Linking Clinical Events in Elderly to In-home Monitoring Sensor Data: A Brief Review and a Pilot Study on Predicting Pulse Pressure

Mihail Popescu, Elena Florea
2008 Journal of Computing Science and Engineering  
Technology has had a tremendous impact on our daily lives. Recently, technology and its impact on aging has become an expanding field of inquiry. A major reason for this interest is that the use of technology can help older people who experience deteriorating health to live independently. In this paper we give a brief review of the in-home monitoring technologies for the elderly. In the pilot study, we analyze the possibility of employing the data generated by a continuous, unobtrusive nursing
more » ... ome monitoring system for predicting elevated (abnormal) pulse pressure (PP) in elderly (PP = systolic blood pressure-diastolic blood pressure). Our sensor data capture external information (behavioral) about the resident that is subsequently reflected in the predicted PP. By continuously predicting the possibility of elevated pulse pressure we may alert the nursing staff when some predefined threshold is exceeded. This approach may provide additional blood pressure monitoring for the elderly persons susceptible to blood pressure variations during the time between two nursing visits. We conducted a retrospective pilot study on two residents of the TigerPlace aging in place facility with age over 70, that had blood pressure measured between 100 and 300 times during a period of two years. The pilot study suggested that abnormal pulse pressure can be reasonably well estimated (an area under ROC curve of about 0.75) using apartment bed and motion sensors.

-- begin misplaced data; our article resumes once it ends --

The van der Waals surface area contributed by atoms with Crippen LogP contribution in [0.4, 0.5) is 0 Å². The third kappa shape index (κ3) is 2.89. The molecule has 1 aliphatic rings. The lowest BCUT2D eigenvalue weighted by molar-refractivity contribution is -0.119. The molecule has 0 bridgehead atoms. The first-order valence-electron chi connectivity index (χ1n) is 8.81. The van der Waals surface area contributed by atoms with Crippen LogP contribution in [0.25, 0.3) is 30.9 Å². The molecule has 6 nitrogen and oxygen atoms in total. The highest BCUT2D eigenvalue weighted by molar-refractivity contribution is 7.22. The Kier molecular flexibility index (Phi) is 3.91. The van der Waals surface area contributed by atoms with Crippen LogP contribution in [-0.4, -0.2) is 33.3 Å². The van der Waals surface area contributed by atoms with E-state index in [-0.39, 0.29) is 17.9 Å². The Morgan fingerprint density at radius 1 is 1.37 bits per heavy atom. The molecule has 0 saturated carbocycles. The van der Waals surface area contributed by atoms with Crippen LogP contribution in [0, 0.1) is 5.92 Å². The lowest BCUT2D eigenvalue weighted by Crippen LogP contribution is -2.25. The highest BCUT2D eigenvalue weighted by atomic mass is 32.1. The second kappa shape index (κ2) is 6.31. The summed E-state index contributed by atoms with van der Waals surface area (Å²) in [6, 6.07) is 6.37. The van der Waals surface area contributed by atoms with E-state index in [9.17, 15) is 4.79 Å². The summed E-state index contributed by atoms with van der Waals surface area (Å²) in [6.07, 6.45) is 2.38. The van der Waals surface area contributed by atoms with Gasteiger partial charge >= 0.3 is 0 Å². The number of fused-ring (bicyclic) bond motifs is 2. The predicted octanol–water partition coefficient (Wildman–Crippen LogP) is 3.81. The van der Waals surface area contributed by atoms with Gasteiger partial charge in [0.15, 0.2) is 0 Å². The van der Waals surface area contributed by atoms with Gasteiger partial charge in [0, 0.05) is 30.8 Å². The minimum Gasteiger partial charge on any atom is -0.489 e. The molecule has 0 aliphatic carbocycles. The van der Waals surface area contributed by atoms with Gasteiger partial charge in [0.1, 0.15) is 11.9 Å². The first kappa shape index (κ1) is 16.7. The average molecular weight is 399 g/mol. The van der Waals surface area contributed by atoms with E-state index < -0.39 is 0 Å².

doi:10.5626/jcse.2008.2.2.180 fatcat:xv2zltdbdbcktjwvanj4y7r5im